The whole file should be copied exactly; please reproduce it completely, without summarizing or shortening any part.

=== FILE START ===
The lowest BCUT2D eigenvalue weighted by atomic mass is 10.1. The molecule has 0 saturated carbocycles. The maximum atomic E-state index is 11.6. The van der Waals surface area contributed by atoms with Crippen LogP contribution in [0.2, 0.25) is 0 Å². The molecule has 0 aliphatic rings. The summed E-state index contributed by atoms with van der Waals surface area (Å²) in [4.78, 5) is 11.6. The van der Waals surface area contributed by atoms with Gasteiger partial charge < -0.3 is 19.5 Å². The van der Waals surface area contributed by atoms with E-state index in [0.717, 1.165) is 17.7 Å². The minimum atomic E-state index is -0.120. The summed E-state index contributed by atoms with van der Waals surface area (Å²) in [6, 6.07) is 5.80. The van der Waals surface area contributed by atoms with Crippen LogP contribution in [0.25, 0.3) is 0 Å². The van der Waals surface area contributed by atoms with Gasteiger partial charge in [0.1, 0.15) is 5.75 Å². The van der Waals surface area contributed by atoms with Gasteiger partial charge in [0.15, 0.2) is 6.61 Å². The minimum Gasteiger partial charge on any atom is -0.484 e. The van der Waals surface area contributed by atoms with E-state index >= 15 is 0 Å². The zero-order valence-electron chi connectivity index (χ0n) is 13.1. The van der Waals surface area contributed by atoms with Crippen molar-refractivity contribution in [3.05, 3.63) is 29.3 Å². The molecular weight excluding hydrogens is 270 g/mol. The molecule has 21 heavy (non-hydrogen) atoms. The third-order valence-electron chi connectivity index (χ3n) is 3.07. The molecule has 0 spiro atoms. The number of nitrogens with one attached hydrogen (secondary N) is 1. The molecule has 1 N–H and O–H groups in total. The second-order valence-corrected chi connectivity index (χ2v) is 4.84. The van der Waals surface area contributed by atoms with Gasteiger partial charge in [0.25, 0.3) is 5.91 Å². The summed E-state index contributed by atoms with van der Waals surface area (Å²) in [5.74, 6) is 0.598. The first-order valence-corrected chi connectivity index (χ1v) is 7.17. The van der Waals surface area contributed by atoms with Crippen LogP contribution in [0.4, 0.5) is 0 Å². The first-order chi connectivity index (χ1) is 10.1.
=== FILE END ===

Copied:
The lowest BCUT2D eigenvalue weighted by atomic mass is 10.1. The molecule has 0 saturated carbocycles. The maximum atomic E-state index is 11.6. The van der Waals surface area contributed by atoms with Crippen LogP contribution in [0.2, 0.25) is 0 Å². The molecule has 0 aliphatic rings. The summed E-state index contributed by atoms with van der Waals surface area (Å²) in [4.78, 5) is 11.6. The van der Waals surface area contributed by atoms with Gasteiger partial charge < -0.3 is 19.5 Å². The van der Waals surface area contributed by atoms with E-state index in [0.717, 1.165) is 17.7 Å². The minimum atomic E-state index is -0.120. The summed E-state index contributed by atoms with van der Waals surface area (Å²) in [6, 6.07) is 5.80. The van der Waals surface area contributed by atoms with Crippen LogP contribution in [0.25, 0.3) is 0 Å². The van der Waals surface area contributed by atoms with Gasteiger partial charge in [0.1, 0.15) is 5.75 Å². The van der Waals surface area contributed by atoms with Gasteiger partial charge in [0.15, 0.2) is 6.61 Å². The minimum Gasteiger partial charge on any atom is -0.484 e. The van der Waals surface area contributed by atoms with E-state index >= 15 is 0 Å². The zero-order valence-electron chi connectivity index (χ0n) is 13.1. The van der Waals surface area contributed by atoms with Crippen molar-refractivity contribution in [3.05, 3.63) is 29.3 Å². The molecular weight excluding hydrogens is 270 g/mol. The molecule has 21 heavy (non-hydrogen) atoms. The third-order valence-electron chi connectivity index (χ3n) is 3.07. The molecule has 0 spiro atoms. The number of nitrogens with one attached hydrogen (secondary N) is 1. The molecule has 1 N–H and O–H groups in total. The second-order valence-corrected chi connectivity index (χ2v) is 4.84. The van der Waals surface area contributed by atoms with Gasteiger partial charge in [0.25, 0.3) is 5.91 Å². The summed E-state index contributed by atoms with van der Waals surface area (Å²) in [5.74, 6) is 0.598. The first-order valence-corrected chi connectivity index (χ1v) is 7.17. The van der Waals surface area contributed by atoms with Crippen LogP contribution in [0.4, 0.5) is 0 Å². The first-order chi connectivity index (χ1) is 10.1.